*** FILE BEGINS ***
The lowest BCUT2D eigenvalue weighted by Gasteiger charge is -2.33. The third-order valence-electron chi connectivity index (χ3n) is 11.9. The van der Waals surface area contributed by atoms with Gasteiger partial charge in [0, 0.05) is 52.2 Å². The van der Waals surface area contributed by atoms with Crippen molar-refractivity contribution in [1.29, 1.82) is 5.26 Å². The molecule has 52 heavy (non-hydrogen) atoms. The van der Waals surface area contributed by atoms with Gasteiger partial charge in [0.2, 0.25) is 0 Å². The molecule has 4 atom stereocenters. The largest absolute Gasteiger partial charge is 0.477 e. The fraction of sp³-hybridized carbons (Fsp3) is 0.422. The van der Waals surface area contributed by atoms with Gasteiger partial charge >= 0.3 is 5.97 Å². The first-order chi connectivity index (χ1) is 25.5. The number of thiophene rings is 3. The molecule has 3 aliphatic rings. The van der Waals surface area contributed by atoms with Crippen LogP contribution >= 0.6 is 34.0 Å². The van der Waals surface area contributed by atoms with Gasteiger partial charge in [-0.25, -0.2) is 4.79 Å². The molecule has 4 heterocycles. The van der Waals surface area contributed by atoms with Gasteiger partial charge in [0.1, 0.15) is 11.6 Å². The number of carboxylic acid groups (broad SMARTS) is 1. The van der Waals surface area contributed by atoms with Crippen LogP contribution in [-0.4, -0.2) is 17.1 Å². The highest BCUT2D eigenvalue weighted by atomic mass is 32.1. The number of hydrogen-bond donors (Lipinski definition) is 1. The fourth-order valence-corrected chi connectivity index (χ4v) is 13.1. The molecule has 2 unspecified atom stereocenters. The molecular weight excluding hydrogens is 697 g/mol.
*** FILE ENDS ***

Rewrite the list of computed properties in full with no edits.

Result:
The lowest BCUT2D eigenvalue weighted by Gasteiger charge is -2.33. The third-order valence-electron chi connectivity index (χ3n) is 11.9. The van der Waals surface area contributed by atoms with Gasteiger partial charge in [0, 0.05) is 52.2 Å². The van der Waals surface area contributed by atoms with Crippen molar-refractivity contribution in [1.29, 1.82) is 5.26 Å². The molecule has 52 heavy (non-hydrogen) atoms. The van der Waals surface area contributed by atoms with Gasteiger partial charge in [0.2, 0.25) is 0 Å². The molecule has 4 atom stereocenters. The largest absolute Gasteiger partial charge is 0.477 e. The fraction of sp³-hybridized carbons (Fsp3) is 0.422. The van der Waals surface area contributed by atoms with Gasteiger partial charge >= 0.3 is 5.97 Å². The first-order chi connectivity index (χ1) is 25.5. The number of thiophene rings is 3. The molecule has 3 aliphatic rings. The van der Waals surface area contributed by atoms with Crippen LogP contribution >= 0.6 is 34.0 Å². The van der Waals surface area contributed by atoms with Gasteiger partial charge in [-0.25, -0.2) is 4.79 Å². The molecule has 4 heterocycles. The van der Waals surface area contributed by atoms with Gasteiger partial charge in [0.1, 0.15) is 11.6 Å². The number of carboxylic acid groups (broad SMARTS) is 1. The van der Waals surface area contributed by atoms with Crippen LogP contribution in [-0.4, -0.2) is 17.1 Å². The highest BCUT2D eigenvalue weighted by atomic mass is 32.1. The number of hydrogen-bond donors (Lipinski definition) is 1. The fourth-order valence-corrected chi connectivity index (χ4v) is 13.1. The molecule has 2 unspecified atom stereocenters. The molecular weight excluding hydrogens is 697 g/mol.